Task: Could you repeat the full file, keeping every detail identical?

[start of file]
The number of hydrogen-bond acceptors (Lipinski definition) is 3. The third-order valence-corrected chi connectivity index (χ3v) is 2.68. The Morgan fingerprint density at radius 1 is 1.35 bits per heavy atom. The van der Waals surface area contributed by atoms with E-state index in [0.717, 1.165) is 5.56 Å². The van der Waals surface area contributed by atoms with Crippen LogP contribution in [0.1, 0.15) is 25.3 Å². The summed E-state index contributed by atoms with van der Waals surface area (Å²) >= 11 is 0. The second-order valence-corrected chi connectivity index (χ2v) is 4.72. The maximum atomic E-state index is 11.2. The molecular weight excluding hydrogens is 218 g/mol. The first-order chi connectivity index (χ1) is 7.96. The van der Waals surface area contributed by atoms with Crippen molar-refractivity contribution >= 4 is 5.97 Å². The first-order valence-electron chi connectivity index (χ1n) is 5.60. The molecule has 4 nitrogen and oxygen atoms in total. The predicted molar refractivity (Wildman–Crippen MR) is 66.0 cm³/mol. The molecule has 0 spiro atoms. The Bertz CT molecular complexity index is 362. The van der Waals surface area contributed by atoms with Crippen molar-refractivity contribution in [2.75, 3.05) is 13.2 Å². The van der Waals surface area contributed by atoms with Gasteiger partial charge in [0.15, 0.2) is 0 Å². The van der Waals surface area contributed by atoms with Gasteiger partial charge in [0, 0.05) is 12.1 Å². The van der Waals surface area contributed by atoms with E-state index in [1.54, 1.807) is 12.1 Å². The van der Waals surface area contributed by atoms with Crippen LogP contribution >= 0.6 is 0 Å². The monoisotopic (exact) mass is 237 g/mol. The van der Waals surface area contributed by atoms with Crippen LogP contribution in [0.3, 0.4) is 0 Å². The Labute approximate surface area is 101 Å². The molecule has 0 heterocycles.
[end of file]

The number of hydrogen-bond acceptors (Lipinski definition) is 3. The third-order valence-corrected chi connectivity index (χ3v) is 2.68. The Morgan fingerprint density at radius 1 is 1.35 bits per heavy atom. The van der Waals surface area contributed by atoms with E-state index in [0.717, 1.165) is 5.56 Å². The van der Waals surface area contributed by atoms with Crippen LogP contribution in [0.1, 0.15) is 25.3 Å². The summed E-state index contributed by atoms with van der Waals surface area (Å²) >= 11 is 0. The second-order valence-corrected chi connectivity index (χ2v) is 4.72. The maximum atomic E-state index is 11.2. The molecular weight excluding hydrogens is 218 g/mol. The first-order chi connectivity index (χ1) is 7.96. The van der Waals surface area contributed by atoms with Crippen molar-refractivity contribution >= 4 is 5.97 Å². The first-order valence-electron chi connectivity index (χ1n) is 5.60. The molecule has 4 nitrogen and oxygen atoms in total. The predicted molar refractivity (Wildman–Crippen MR) is 66.0 cm³/mol. The molecule has 0 spiro atoms. The Bertz CT molecular complexity index is 362. The van der Waals surface area contributed by atoms with Crippen molar-refractivity contribution in [2.75, 3.05) is 13.2 Å². The van der Waals surface area contributed by atoms with Gasteiger partial charge in [0.15, 0.2) is 0 Å². The van der Waals surface area contributed by atoms with Gasteiger partial charge in [0, 0.05) is 12.1 Å². The van der Waals surface area contributed by atoms with E-state index in [1.54, 1.807) is 12.1 Å². The van der Waals surface area contributed by atoms with Crippen LogP contribution >= 0.6 is 0 Å². The monoisotopic (exact) mass is 237 g/mol. The van der Waals surface area contributed by atoms with Crippen LogP contribution in [0.3, 0.4) is 0 Å². The Labute approximate surface area is 101 Å². The molecule has 0 heterocycles.